Spousal Support or Spousal Maintenance, also known as alimony, is a payment made by one spouse to their former spouse after the divorce.
In Missouri, there is no set method to calculate Spousal Support. Whether or not you will be paying or receiving spousal maintenance, the amount is usually decided on a case-to-case basis.
Typically, during your initial consultation with a St. Louis divorce attorney, they will evaluate your circumstances and determine if one spouse will be required to pay spousal maintenance to the other spouse after completion of the divorce process. In this post, we will discuss the factors that your lawyer and judge will consider in making the maintenance evaluation.
Missouri Spousal Support Threshold Test
In Missouri, a two-part threshold test is used for evaluation.
Step 1: Is there sufficient property, allocated to a spouse to meet his/her reasonable needs?
Step 2: Is the spouse capable of meeting his/her reasonable needs through appropriate employment, or is an employable spouse the custodian for a child whose circumstances are not appropriate for the spouse to seek employment?
Factors considered in determining the length and amount of spousal support
If the above-mentioned threshold is not met, it is unlikely that spousal maintenance will be awarded. However, if the threshold is met, the court will consider other factors to decide the length and amount of the spousal maintenance award. These factors include:
- The above-mentioned threshold factors will be considered along with a separate award of child support
- The comparative earning capacity of both spouses
- The amount of time that the spouse requires to get adequate training to find a job to meet his/her needs
- The length of the marriage
- The standard of living of both parties
- The age, physical and emotional condition of the spouse seeking spousal maintenance
- The ability of the other spouse to pay maintenance considering his/her ability to meet their own reasonable needs
- The conduct of both parties during the marriage
Types of Spousal Maintenance
In a divorce case, a judge can order different categories of spousal maintenance depending on factors including the ability of one spouse to pay, the duration of the marriage, the capability of the other spouse to self-sustain, and much more. There are four basic forms of maintenance awards, as discussed by our St. Louis divorce lawyers below.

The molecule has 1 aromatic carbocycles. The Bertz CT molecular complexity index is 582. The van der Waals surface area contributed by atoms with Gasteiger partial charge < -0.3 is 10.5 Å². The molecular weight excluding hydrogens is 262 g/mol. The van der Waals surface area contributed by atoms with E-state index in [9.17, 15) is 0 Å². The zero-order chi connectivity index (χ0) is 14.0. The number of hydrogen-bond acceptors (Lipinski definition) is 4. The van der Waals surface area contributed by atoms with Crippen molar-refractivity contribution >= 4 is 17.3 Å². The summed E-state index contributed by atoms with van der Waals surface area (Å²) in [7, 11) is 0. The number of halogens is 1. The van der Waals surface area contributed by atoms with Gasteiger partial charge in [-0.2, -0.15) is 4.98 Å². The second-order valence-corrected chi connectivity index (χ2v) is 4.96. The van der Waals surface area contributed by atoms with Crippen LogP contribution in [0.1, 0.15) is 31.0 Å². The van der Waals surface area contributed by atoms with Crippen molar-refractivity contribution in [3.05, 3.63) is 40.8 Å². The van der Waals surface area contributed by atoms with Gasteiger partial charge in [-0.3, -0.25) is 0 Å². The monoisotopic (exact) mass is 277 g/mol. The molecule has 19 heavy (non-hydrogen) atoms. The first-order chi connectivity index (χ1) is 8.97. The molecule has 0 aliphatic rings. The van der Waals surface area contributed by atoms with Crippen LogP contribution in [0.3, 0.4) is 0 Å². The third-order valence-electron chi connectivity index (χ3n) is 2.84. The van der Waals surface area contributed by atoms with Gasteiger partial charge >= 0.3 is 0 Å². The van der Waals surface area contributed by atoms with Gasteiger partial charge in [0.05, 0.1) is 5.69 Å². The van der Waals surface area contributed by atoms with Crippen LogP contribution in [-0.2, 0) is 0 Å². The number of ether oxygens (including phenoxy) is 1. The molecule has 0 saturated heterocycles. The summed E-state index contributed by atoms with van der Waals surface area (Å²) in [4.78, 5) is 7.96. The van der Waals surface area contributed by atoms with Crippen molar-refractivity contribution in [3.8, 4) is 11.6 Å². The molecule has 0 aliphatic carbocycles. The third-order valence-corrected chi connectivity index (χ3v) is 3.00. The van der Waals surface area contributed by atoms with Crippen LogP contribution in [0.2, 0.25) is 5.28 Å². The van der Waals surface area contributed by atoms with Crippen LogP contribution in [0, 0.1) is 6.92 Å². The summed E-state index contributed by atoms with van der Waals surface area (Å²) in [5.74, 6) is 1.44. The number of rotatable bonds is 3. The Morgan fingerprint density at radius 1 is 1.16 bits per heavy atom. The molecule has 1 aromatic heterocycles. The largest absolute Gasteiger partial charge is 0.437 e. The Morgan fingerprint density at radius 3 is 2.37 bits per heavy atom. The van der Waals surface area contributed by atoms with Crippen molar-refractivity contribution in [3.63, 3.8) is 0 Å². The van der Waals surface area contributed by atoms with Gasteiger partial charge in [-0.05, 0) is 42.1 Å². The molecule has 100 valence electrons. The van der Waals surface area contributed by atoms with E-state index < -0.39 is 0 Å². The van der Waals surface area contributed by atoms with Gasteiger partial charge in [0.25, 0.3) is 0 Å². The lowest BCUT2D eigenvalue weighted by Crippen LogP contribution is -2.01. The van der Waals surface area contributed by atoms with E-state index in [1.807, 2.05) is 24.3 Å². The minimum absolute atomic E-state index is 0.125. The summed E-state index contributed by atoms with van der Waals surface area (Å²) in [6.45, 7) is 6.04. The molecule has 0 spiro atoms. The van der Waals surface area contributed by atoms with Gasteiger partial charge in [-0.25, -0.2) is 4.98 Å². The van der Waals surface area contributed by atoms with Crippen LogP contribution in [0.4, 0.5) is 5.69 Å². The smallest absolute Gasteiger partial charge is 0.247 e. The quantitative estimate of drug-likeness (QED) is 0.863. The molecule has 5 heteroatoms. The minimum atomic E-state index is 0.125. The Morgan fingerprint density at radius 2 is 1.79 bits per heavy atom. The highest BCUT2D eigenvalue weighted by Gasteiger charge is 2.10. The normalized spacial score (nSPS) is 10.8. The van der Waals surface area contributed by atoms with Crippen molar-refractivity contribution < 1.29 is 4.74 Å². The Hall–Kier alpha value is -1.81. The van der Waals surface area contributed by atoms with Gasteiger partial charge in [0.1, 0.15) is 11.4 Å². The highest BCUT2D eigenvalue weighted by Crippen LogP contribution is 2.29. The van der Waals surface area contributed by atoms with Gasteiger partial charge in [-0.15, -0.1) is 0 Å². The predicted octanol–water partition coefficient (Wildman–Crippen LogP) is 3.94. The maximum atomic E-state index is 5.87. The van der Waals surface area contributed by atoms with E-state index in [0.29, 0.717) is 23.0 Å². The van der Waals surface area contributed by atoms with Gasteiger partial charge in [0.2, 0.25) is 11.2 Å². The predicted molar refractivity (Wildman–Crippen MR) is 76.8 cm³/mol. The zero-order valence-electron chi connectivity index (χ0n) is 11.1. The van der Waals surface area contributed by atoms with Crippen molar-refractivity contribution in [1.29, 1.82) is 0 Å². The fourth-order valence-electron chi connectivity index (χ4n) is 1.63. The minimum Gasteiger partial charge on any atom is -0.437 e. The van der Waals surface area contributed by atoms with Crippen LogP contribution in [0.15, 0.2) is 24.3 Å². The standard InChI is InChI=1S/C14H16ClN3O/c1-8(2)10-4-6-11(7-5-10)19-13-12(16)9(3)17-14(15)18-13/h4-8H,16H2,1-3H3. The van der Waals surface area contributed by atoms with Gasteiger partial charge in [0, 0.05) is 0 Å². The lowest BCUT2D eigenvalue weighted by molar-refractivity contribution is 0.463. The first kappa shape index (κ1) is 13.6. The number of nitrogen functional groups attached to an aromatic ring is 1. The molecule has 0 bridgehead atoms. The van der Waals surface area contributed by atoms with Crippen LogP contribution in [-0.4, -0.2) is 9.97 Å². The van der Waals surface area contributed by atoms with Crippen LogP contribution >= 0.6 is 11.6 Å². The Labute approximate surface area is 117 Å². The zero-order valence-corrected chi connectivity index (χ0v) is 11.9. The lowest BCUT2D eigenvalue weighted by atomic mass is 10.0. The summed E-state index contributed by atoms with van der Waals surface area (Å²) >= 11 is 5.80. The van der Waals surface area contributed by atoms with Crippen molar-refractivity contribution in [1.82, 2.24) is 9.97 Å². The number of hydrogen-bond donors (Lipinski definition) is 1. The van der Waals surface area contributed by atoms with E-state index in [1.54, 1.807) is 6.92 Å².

Temporary spousal maintenance
This form of maintenance is valid for the period of the divorce proceedings to allow the low-income spouse to meet their needs. This maintenance is awarded by the court and generally ends once the divorce gets finalized. Awarding the temporary spousal maintenance does not deprive the spouse of other forms of maintenance later once the divorce proceedings are complete.
Permanent spousal maintenance
Permanent spousal maintenance awards are given at the time of the final settlement of the divorce proceedings and are not necessarily “permanent” in the sense that they will last forever.
Permanent maintenance orders are generally given only if:
- The couple is married for a very long time
- One of the spouses does not have the ability to support themselves financially
- The spouse cannot maintain a good standard of living
Except in rare cases, where the maintenance continues even after re-marriage, the maintenance orders generally become null and void after death or remarriage of the spouse.
Rehabilitative spousal maintenance
The rehabilitative awards are similar to the permanent spousal maintenance awards but have few termination clauses attached. A rehabilitative spousal maintenance award is aimed at providing support to the spouse until they are able to meet their needs on their own. Hence this award generally gets terminated once the spouse graduates, get a certification or a job, or even if the stipulated time period has lapsed.
Reimbursement spousal maintenance
A reimbursement spousal award is given in special cases. If one spouse helps the other one attain degrees or certifications to get a job, the other spouse is liable to pay back the amount once they start earning. The amounts and method of payment are decided in the beginning and then the spouse pays back the money in a lump sum or installments, as decided upon.
How does a judge decide on the award?
The family law judge has the discretion to consider any relevant factor including, but not limited to the above factors. Also, there is no specific method to determine the amount of the spousal maintenance and no legally defined amount for the judge to consider. The judge evaluates the case based on the factors that he/she believes are important to the specific case.
You will be required to submit a financial disclosure that details your monthly expenses, monthly income, and financial assets and liabilities. Both spouses will be required to file this financial disclosure. These documents are often used to make an early evaluation of the need to request spousal maintenance and the ability of the other spouse to pay maintenance. These filings need to completed thoroughly and accurately.
Seeking legal help in a divorce case in St. Louis, Missouri
If you are contemplating a divorce, or you are already going through one, you should consider speaking with an experienced and reputed St. Louis family law attorney. An experienced attorney will assist you in all matters concerning your divorce and factors related to spousal support and maintenance.
We understand the trauma involved in a divorce, the complexities of separation and all its legal and financial aspects. Our team strives to get our clients the best possible deal so that they can maintain the same living standards after the divorce.
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